Referring now to FIGS. 1, 2A and 2B, a preferred embodiment of an electromechanical socket 10 that is constructed according to the invention will be described in detail. Beginning first with FIG. 1, it shows a greatly enlarged pictorial view of the socket 10. In this embodiment, the socket 10 is integrated into and includes a portion of an electrically insulative base 11. Formed in this base portion of the socket are a plurality of elongated holes 12 which extend from a substantially planar surface 11a into the interior of the base. These holes 12 are arranged in a pattern that enables the input/output pins of an electrical component (not shown) to be inserted into the holes.
A detailed sectional view which is taken through one of the socket holes 12 is shown in FIGS. 2A and 2B. There, the sidewall of the hole 12 is plated with a conductor 13, and a conductive sleeve 14 is press fit and/or soldered to the conductive coating. Inserted into the sleeve 14 and located on the bottom thereof is a sponge-like mass 15 of springy electrically conductive fibers. This mass can be made, for example, by wadding a wire of 2 mils diameter such that it fits in the sleeve 14 and has a spring constant in all directions of about 0.01 oz/mil to 10 oz/mil. Resting on top of the sponge-like mass 15 is an electrically conductive piston 16 which lies entirely within the sleeve 14.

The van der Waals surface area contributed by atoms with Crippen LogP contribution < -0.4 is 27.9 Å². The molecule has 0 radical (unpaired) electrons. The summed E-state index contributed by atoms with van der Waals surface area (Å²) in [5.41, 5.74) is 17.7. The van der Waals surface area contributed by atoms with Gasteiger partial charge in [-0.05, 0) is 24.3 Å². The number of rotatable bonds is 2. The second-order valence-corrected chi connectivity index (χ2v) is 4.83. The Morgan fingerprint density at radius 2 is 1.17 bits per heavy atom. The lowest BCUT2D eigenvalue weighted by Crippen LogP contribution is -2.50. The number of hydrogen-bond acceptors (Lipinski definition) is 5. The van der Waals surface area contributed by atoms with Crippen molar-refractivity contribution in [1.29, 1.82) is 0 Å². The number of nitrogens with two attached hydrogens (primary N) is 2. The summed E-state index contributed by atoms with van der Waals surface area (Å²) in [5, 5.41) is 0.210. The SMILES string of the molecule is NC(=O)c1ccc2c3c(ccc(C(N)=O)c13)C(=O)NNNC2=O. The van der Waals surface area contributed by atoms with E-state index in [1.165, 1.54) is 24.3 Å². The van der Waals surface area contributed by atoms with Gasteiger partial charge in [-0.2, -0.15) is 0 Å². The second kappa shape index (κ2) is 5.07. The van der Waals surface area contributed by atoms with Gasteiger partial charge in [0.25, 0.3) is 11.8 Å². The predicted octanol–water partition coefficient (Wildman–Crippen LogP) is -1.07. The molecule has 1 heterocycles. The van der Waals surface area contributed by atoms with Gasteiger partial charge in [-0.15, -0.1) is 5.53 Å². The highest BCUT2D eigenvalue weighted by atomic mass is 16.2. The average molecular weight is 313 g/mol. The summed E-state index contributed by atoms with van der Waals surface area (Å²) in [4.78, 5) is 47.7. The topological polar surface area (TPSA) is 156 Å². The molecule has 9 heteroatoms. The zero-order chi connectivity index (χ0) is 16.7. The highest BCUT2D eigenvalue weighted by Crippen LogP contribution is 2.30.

In FIGS. 2A and 2B, one of the input/output pins of the electronic component that is to be inserted into the sleeve 14 is indicated by reference numeral 20. FIG. 2A shows the pin 20 prior to its insertion into the sleeve; whereas FIG. 2B shows the pin 20 after its insertion into the sleeve. As the FIG. 2B insertion occurs, the pin 20 pushes the piston 16 in a downward direction toward the bottom of the sleeve. That squashes the springy sponge-like mass 15 in the downward direction and tends to expand it in the horizontal direction. Due to this expansion, a low resistance electrical contact is made between the sponge-like mass 15 and the sidewalls of the sleeve 14. Preferably, the piston 16 is barrel-shaped as illustrated because it was found that such a shape prevents the piston from sticking as it moves up and down in the sleeve.